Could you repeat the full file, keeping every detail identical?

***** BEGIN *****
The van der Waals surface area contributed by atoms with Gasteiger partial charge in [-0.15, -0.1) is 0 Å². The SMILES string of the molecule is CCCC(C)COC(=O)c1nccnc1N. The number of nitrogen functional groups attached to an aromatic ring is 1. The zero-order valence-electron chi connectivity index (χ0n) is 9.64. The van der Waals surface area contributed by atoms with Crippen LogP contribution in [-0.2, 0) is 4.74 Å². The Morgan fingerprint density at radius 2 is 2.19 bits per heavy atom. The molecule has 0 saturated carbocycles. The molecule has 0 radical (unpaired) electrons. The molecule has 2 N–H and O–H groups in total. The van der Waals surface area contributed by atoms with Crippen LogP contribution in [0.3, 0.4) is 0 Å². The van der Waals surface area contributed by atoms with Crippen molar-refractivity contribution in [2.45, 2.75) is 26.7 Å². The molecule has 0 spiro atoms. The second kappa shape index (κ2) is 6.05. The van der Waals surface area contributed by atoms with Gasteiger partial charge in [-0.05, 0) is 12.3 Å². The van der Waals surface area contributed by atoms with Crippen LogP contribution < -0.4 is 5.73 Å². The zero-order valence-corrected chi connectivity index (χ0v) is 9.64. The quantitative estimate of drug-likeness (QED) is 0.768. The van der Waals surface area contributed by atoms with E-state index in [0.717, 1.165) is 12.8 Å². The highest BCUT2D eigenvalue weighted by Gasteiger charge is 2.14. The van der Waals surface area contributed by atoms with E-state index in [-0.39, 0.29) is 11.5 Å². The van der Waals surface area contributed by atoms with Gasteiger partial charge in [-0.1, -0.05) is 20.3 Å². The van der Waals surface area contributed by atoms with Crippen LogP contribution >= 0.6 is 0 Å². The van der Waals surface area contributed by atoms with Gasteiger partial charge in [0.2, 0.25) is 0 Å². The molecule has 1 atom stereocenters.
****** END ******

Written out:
The van der Waals surface area contributed by atoms with Gasteiger partial charge in [-0.15, -0.1) is 0 Å². The SMILES string of the molecule is CCCC(C)COC(=O)c1nccnc1N. The number of nitrogen functional groups attached to an aromatic ring is 1. The zero-order valence-electron chi connectivity index (χ0n) is 9.64. The van der Waals surface area contributed by atoms with Crippen LogP contribution in [-0.2, 0) is 4.74 Å². The Morgan fingerprint density at radius 2 is 2.19 bits per heavy atom. The molecule has 0 saturated carbocycles. The molecule has 0 radical (unpaired) electrons. The molecule has 2 N–H and O–H groups in total. The van der Waals surface area contributed by atoms with Crippen LogP contribution in [0.3, 0.4) is 0 Å². The van der Waals surface area contributed by atoms with Crippen molar-refractivity contribution in [2.45, 2.75) is 26.7 Å². The molecule has 0 spiro atoms. The second kappa shape index (κ2) is 6.05. The van der Waals surface area contributed by atoms with Gasteiger partial charge in [-0.05, 0) is 12.3 Å². The van der Waals surface area contributed by atoms with Crippen LogP contribution < -0.4 is 5.73 Å². The zero-order valence-corrected chi connectivity index (χ0v) is 9.64. The quantitative estimate of drug-likeness (QED) is 0.768. The van der Waals surface area contributed by atoms with E-state index in [0.717, 1.165) is 12.8 Å². The highest BCUT2D eigenvalue weighted by Gasteiger charge is 2.14. The van der Waals surface area contributed by atoms with E-state index in [-0.39, 0.29) is 11.5 Å². The van der Waals surface area contributed by atoms with Gasteiger partial charge in [-0.1, -0.05) is 20.3 Å². The van der Waals surface area contributed by atoms with Crippen LogP contribution >= 0.6 is 0 Å². The van der Waals surface area contributed by atoms with Gasteiger partial charge in [0.2, 0.25) is 0 Å². The molecule has 1 atom stereocenters.